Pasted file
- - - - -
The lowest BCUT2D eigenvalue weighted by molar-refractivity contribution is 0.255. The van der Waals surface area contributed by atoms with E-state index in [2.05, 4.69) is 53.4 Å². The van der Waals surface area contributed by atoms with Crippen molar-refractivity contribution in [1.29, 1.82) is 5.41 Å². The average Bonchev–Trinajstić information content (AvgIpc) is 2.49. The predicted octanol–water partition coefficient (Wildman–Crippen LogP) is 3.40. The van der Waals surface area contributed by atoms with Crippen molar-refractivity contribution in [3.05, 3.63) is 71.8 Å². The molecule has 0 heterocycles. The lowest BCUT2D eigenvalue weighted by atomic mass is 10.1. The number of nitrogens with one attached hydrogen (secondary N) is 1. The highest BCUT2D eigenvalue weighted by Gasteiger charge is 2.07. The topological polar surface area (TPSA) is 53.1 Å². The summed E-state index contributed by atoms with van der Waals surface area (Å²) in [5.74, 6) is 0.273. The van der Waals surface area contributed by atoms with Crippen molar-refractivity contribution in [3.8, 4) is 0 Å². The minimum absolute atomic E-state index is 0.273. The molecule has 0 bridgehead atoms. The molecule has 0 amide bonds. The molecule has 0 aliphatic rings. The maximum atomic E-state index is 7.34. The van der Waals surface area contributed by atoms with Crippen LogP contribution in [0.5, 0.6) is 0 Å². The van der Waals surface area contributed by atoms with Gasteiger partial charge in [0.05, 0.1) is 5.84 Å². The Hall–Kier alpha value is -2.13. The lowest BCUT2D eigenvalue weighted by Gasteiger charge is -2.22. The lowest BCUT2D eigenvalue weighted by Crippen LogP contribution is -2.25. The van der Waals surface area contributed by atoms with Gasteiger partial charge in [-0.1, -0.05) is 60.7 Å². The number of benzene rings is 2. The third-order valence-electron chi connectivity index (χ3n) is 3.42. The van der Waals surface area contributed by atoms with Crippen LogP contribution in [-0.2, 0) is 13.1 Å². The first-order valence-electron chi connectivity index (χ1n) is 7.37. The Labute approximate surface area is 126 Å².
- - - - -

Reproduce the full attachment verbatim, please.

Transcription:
The lowest BCUT2D eigenvalue weighted by molar-refractivity contribution is 0.255. The van der Waals surface area contributed by atoms with E-state index in [2.05, 4.69) is 53.4 Å². The van der Waals surface area contributed by atoms with Crippen molar-refractivity contribution in [1.29, 1.82) is 5.41 Å². The average Bonchev–Trinajstić information content (AvgIpc) is 2.49. The predicted octanol–water partition coefficient (Wildman–Crippen LogP) is 3.40. The van der Waals surface area contributed by atoms with Crippen molar-refractivity contribution in [3.05, 3.63) is 71.8 Å². The molecule has 0 heterocycles. The lowest BCUT2D eigenvalue weighted by atomic mass is 10.1. The number of nitrogens with one attached hydrogen (secondary N) is 1. The highest BCUT2D eigenvalue weighted by Gasteiger charge is 2.07. The topological polar surface area (TPSA) is 53.1 Å². The summed E-state index contributed by atoms with van der Waals surface area (Å²) in [5.74, 6) is 0.273. The van der Waals surface area contributed by atoms with Crippen molar-refractivity contribution in [3.8, 4) is 0 Å². The minimum absolute atomic E-state index is 0.273. The molecule has 0 bridgehead atoms. The molecule has 0 amide bonds. The molecule has 0 aliphatic rings. The maximum atomic E-state index is 7.34. The van der Waals surface area contributed by atoms with Crippen LogP contribution in [0.5, 0.6) is 0 Å². The van der Waals surface area contributed by atoms with Gasteiger partial charge in [0.05, 0.1) is 5.84 Å². The Hall–Kier alpha value is -2.13. The lowest BCUT2D eigenvalue weighted by Gasteiger charge is -2.22. The lowest BCUT2D eigenvalue weighted by Crippen LogP contribution is -2.25. The van der Waals surface area contributed by atoms with Gasteiger partial charge in [-0.1, -0.05) is 60.7 Å². The number of benzene rings is 2. The third-order valence-electron chi connectivity index (χ3n) is 3.42. The van der Waals surface area contributed by atoms with Crippen LogP contribution in [-0.2, 0) is 13.1 Å². The first-order valence-electron chi connectivity index (χ1n) is 7.37. The Labute approximate surface area is 126 Å².